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Josh Kraft throws shade on the Jets "HOF"

This is a first for us. 

As many of you know, we are (methodically) working on our top 50 of every team, which will eventually lead to how each franchise in MLB, NHL, NFL and NBA treat their former players in terms of retired numbers, rings of honor and franchise Halls of Fames. 

We can’t really say that we envisioned one team taking a potshot as to how another one handles that, but that is exactly what transpired today.

In a speech at Gillette Stadium during the New England Patriots Charitable Foundation Awards the son of Pats owner, Robert Kraft, Josh Kraft, told those in attendance to check out the Patriots Hall of Fame and stated that “It’s a lot better than the Jet’s Hall of Fame, which is non-existent”.


While the division rival does not have a physical Hall of Fame, the Jets do have a Ring of Honor with seventeen members and have retired the numbers of five former players.  What New York has done is more than typical for a National Football League organization.

Either way, it is a banter that we here at love!
  • Published in Football

4. Alan Faneca

A member of the Pittsburgh Steelers Super Bowl XL winning team, Alan Faneca stabilized Pittsburgh’s Offensive Line that gave Ben Roethlisberger a lot of time to throw and Jerome Bettis a lot of room to do his magic. Faneca went to nine Pro Bowls and earned six First Team All-Pro selections. The former LSU Tiger would also win the prestigious NFL Alumni Offensive Lineman of the Year Award twice in 2004 and 2008.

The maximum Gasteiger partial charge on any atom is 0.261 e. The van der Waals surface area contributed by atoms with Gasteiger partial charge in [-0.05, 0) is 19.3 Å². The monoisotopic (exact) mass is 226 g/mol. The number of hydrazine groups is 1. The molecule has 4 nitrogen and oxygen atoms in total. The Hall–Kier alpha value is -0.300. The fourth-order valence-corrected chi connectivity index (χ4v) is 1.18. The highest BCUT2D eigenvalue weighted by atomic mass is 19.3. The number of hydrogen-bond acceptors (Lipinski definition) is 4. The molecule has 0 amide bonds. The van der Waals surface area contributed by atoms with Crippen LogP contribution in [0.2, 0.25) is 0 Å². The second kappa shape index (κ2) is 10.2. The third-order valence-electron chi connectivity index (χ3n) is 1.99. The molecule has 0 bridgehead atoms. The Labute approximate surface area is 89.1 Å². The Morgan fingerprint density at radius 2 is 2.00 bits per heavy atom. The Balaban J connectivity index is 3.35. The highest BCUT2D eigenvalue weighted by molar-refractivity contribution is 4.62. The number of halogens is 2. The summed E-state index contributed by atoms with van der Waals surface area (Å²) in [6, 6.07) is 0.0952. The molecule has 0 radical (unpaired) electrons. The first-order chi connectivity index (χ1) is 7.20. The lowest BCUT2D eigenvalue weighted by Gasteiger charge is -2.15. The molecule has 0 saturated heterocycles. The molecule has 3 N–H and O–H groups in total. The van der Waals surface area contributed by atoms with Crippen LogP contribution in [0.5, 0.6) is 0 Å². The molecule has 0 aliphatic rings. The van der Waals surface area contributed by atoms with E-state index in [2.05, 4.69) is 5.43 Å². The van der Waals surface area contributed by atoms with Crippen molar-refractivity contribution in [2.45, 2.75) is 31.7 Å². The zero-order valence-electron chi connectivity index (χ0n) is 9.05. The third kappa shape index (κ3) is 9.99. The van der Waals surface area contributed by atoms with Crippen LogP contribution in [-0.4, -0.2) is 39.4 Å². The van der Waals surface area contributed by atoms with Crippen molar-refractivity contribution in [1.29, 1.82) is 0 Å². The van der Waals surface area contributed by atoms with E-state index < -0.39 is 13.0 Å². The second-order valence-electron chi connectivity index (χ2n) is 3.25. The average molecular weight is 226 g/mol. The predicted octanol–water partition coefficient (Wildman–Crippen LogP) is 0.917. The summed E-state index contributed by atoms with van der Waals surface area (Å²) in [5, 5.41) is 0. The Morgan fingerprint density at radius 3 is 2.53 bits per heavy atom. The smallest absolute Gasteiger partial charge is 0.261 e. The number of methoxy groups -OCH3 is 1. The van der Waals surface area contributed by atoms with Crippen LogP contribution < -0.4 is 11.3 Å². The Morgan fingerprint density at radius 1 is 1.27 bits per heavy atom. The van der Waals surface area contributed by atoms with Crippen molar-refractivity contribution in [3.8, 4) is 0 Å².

• Published in Football

44. Mark Gastineau

Although Quarterback sacks have always taken place in football, it was not an official statistic in the NFL until 1982.  The first true “sackmaster” of American football would have to be the flamboyant and somewhat controversial Mark Gastineau who terrorized Quarterbacks; and not because he had sex with Brigitte Neilsen.
  • Published in Football

47. Joe Klecko

If popularity in New York City was enough to get inducted into the Football Hall of Fame, there is a good chance that Joe Klecko would have already been inducted.  As we know, that is not the only criteria and the popular former New York Jet remains a popular candidate among those who hang around Fireman Ed, though not among committee members.

  • Published in Football

82. Boomer Esiason

The hard-luck Cincinnati Bengals have yet to win a Super Bowl, but it was Boomer Esiason who brought them closer than anyone else had when they lost to the San Francisco 49ers on a last minute drive in Super Bowl XXIII.  Fortunately for Esiason, his career did not need a Super Bowl Ring to be considered great.

Replacing the productive Ken Anderson, the powerful southpaw became one of the premier Quarterbacks in the league.  During his time in Cincinnati, Esiason was a consistent producer and he turned the Bengals into a high powered attack.  Mastering the play action pass, Boomer used his strength and speed and was always producing high yardage games.
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